Archives

Magic on ice

Posted on January 8, 2014 by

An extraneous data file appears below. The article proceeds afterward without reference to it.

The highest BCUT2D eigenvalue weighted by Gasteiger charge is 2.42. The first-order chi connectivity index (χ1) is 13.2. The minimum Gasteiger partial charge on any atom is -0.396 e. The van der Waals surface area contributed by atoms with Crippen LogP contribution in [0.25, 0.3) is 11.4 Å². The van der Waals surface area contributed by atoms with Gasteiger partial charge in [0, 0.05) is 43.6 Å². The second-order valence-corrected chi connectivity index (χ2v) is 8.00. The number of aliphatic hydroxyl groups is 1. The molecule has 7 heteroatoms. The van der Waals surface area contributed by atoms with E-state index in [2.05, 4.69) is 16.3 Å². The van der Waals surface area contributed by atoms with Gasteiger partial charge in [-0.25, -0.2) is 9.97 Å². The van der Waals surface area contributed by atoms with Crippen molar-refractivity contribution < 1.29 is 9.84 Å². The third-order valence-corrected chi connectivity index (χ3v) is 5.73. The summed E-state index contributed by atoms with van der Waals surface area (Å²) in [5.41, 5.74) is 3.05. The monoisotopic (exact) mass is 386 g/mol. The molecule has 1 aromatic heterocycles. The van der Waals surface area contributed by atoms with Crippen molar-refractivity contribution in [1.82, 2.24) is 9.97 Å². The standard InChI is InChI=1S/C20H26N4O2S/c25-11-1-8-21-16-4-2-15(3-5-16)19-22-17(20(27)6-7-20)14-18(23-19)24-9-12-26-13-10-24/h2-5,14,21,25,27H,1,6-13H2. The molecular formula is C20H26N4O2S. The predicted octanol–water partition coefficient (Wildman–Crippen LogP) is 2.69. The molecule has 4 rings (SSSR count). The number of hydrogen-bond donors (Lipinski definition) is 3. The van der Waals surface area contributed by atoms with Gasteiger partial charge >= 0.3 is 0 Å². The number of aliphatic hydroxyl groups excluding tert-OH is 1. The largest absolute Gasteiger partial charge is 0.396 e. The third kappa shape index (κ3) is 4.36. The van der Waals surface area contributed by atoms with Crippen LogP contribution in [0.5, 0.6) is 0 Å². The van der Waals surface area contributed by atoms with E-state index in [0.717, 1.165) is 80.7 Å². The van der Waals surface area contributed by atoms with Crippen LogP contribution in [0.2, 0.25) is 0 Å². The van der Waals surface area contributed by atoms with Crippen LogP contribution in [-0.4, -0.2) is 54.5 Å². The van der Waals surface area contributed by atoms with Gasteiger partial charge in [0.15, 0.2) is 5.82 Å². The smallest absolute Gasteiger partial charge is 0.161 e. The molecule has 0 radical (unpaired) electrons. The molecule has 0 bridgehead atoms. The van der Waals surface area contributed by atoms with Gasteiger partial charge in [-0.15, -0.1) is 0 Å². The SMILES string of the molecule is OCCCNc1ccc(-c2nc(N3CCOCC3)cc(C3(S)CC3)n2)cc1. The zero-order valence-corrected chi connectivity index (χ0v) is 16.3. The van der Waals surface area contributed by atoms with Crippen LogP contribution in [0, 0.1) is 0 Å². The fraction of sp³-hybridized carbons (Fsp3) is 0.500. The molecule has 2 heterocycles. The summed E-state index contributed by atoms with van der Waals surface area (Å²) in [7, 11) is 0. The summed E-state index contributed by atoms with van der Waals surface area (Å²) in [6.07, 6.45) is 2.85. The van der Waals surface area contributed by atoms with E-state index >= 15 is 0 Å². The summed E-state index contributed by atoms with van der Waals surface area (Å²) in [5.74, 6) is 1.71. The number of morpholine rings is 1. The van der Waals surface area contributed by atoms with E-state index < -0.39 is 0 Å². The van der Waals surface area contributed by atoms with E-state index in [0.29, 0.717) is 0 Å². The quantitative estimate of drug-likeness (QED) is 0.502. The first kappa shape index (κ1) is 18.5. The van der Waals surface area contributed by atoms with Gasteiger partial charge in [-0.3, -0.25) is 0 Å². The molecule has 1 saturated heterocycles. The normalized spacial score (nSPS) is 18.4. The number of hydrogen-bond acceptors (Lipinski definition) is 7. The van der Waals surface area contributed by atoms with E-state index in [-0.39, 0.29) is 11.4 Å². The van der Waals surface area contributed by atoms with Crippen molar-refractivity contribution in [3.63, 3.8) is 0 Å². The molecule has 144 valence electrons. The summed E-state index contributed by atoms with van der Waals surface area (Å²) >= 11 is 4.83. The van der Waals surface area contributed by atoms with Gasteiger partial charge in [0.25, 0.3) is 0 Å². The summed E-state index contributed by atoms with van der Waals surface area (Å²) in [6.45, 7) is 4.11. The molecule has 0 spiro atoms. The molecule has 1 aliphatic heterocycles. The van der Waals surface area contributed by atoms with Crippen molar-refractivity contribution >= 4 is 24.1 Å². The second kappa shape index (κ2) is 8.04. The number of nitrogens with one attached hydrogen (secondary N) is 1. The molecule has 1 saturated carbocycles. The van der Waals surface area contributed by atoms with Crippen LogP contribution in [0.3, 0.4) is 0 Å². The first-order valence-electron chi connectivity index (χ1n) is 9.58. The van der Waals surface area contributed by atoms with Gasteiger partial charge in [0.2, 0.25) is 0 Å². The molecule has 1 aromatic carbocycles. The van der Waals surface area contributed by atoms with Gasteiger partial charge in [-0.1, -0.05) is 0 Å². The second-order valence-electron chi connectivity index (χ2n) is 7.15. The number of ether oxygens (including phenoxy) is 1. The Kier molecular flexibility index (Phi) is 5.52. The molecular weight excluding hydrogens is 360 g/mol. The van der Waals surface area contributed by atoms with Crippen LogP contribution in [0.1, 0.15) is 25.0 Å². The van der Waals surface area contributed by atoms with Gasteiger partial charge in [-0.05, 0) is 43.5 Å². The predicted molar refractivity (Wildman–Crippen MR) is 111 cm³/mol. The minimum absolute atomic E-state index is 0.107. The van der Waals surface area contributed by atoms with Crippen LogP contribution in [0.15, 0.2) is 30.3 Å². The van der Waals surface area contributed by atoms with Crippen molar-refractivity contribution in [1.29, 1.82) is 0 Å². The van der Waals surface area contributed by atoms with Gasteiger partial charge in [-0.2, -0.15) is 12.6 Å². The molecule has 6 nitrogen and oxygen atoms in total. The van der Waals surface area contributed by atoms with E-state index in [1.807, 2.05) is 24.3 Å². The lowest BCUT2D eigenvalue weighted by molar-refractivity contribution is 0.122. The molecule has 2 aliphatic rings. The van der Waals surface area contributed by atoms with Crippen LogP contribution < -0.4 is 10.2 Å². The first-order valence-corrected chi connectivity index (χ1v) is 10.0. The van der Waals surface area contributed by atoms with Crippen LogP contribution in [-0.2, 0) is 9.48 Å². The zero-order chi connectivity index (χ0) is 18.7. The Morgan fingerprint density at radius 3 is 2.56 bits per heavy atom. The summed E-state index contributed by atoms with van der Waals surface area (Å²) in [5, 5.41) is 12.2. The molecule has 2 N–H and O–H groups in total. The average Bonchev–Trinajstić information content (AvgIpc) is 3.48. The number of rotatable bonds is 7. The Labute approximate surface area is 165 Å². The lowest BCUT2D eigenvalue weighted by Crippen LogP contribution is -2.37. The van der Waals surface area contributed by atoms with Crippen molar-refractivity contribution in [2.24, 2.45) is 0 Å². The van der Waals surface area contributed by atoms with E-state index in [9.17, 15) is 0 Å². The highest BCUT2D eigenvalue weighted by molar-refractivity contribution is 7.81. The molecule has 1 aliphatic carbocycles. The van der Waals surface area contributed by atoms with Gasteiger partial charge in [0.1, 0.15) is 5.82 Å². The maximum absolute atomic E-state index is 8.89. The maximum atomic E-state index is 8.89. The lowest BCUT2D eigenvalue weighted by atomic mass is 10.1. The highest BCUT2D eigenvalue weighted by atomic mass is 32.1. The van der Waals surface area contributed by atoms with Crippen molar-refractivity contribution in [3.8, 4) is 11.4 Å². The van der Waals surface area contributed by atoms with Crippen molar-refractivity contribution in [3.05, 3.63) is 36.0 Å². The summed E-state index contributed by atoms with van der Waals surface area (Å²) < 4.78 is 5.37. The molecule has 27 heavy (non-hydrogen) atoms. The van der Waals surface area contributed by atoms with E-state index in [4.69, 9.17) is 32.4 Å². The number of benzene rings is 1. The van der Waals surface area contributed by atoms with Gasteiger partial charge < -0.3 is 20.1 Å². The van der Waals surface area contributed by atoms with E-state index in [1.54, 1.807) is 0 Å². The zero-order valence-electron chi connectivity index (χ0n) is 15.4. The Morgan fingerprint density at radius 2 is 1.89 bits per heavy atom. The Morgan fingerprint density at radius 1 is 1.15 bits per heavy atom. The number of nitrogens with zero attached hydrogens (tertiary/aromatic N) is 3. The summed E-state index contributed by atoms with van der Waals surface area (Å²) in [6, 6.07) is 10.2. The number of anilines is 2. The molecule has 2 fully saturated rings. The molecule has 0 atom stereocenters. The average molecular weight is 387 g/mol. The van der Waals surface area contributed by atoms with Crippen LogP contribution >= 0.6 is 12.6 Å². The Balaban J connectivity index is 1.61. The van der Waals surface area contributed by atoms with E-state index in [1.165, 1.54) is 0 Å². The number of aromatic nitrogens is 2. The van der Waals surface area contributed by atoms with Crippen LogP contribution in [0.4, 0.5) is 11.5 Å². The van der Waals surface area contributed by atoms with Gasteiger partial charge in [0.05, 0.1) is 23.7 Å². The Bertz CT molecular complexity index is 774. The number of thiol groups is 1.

In late 2009, NSWIS ice dancers, Danielle O’Brien and Greg Merriman missed out on selection for the 2010 Vancouver Winter Olympic Games after Merriman fell ill prior to the final qualifying tournament. It was a cruel blow for the young athletes, who at 19 and 21 respectively, would have gained an invaluable amount of knowledge from their experience. However, four years on from their near miss, O’Brien and Merriman are now set to compete on ice dancing’s biggest stage at the 2014 Winter Olympic Games. The pair recently navigated their way through the Nebelhorn Trophy, the event they missed in 2009, to finish sixth overall and secure a spot in Sochi, as well as feel the euphoria of seeing their hard work pay off. “For me there was an overwhelming sense of relief,” O’Brien reflected. “For the past two years our progress had put us in strong contention for the spot and to have our preparation pay off in qualification was extremely rewarding.” “Like Dani said, there was definitely a huge sense of relief. Our Free Dance performance wasn’t quite as clean as what we had prepared so we weren’t sure what to expect, which made the judging time feel like an eternity,” Merriman explained. “However, once the scores came up and I knew we had qualified, there was a great feeling of excitement and relief.” With their Olympic selection secured, O’Brien and Merriman will become the first Australian ice dancers to compete at the Olympic Games since Monica Macdonald and Rodney Clarke in 1988, and only the second Australian team in history. Macdonald was the team’s first coach, and has played a significant role in their careers as they’ve progressed through the ranks. “Monica has had a huge impact on our skating career, and her inspiration is a huge reason that we are still in the sport today. To be the second dance team to represent Australia at Olympics after Monica & Rodney is a huge honour.  “It’s hard to sum up 12 years of work with Monica as our coach into any specific advice, though she has definitely shaped who we are as athletes and played an influential role in developing our training ethics,” Merriman stated. O’Brien and Merriman have come a long way since their start in the sport, and one of the key components of their success in the lead up to the 2014 Winter Olympics was relocating to Detroit, USA to make the most of their preparation for Sochi. Their first experience of training overseas was in 2010, when they visited Detroit for four weeks, before returning for a further six months ahead of the 2011 world championships. Following the world championships, where O’Brien commented that they had a “disappointing finish,” the duo decided to commit 100 per cent to their goal of representing Australia at the Games, and decided to make the move permanent. “Detroit has brought greater concentration to our training. Having relocated specifically to train, our primary focus is training with our minds set on achieving our goals,” O’Brien said. “Our coaches Pasquale Camerlengo, Angelika Krylova, Massimo Scali, Elizabeth Swallow and Natalia Deller have created a very structured training environment, and having the opportunity to train every day with a large number of internationally competitive dance teams promotes a great learning environment, which promotes improvement every day. “I definitely attribute our improvement, and as a result, success in qualifying for the Olympics, to our training opportunity in Michigan.” Aside from the obvious differences in climate and food, O’Brien and Merriman have enjoyed living and training in Detroit, and are looking forward to taking the next step in their careers by competing in Sochi.  Figure skating is an often overlooked sport in the Australian landscape; however next year’s Games will provide the Australian public with an insight into one of the more interesting sports on the Olympic schedule. Australia is sending its largest ever figure skating team to Sochi, with four athletes scheduled to compete, and both O’Brien and Merriman are keen to see the sport grow on home soil. “Hopefully this will bring increased exposure to Australian figure skating. The Olympics are the only time in which figure skating receives national media attention in Australia, and hopefully this will encourage the future champions of Australia to take to the ice,” O’Brien commented.  “The current generation of figure skaters in the country are making huge impressions on the international circuit, so hopefully the Olympics will shed light on the strength and potential of Australian skaters, and inspire a new generation of skaters,” Merriman added. Though until that happens, the pair will continue working to ensure they are in peak physical and mental condition come February 2014. On the mental side of things, O’Brien and Merriman have learned to channel the pressure and nervous energy of competition into positive thoughts and movements, while physically their consistent training methods and environment have allowed them to successfully navigate the fine line between success and disappointment. “Developing consistency in practice through repetition brings peace of mind to competition, and enables us to focus on exactly what we do in training, as opposed to trying to bring anything extra to the performance,” Merriman explained. “Timing is an important factor in our performance, with each other and the music, and we’ve learnt over the years that it is important to skate within the limits of our performance. Adding too much extra in competition doesn’t work, nor does holding back.” The next major event on the cards for O’Brien and Merriman prior to Sochi is the ISU Four Continents Championship in Taiwan during January. Being so close to the Games, the duo is not looking to make wholesale changes, but rather to improve the quality and delivery of their routines ahead of Sochi.  When they finally arrive in Russia during February, O’Brien and Merriman will no doubt be taken aback by the spectacle that is the Olympic Games. Mixing with thousands of athletes from hundreds of nations is an experience that few people ever encounter, but they are determined to not let that overwhelm them before their competition. Four years ago, after missing out on the Vancouver Games, the duo could have lost their drive and desire to represent Australia on the biggest stage in sport. However, ironically, it’s one of the main reasons why they’ll be in Sochi.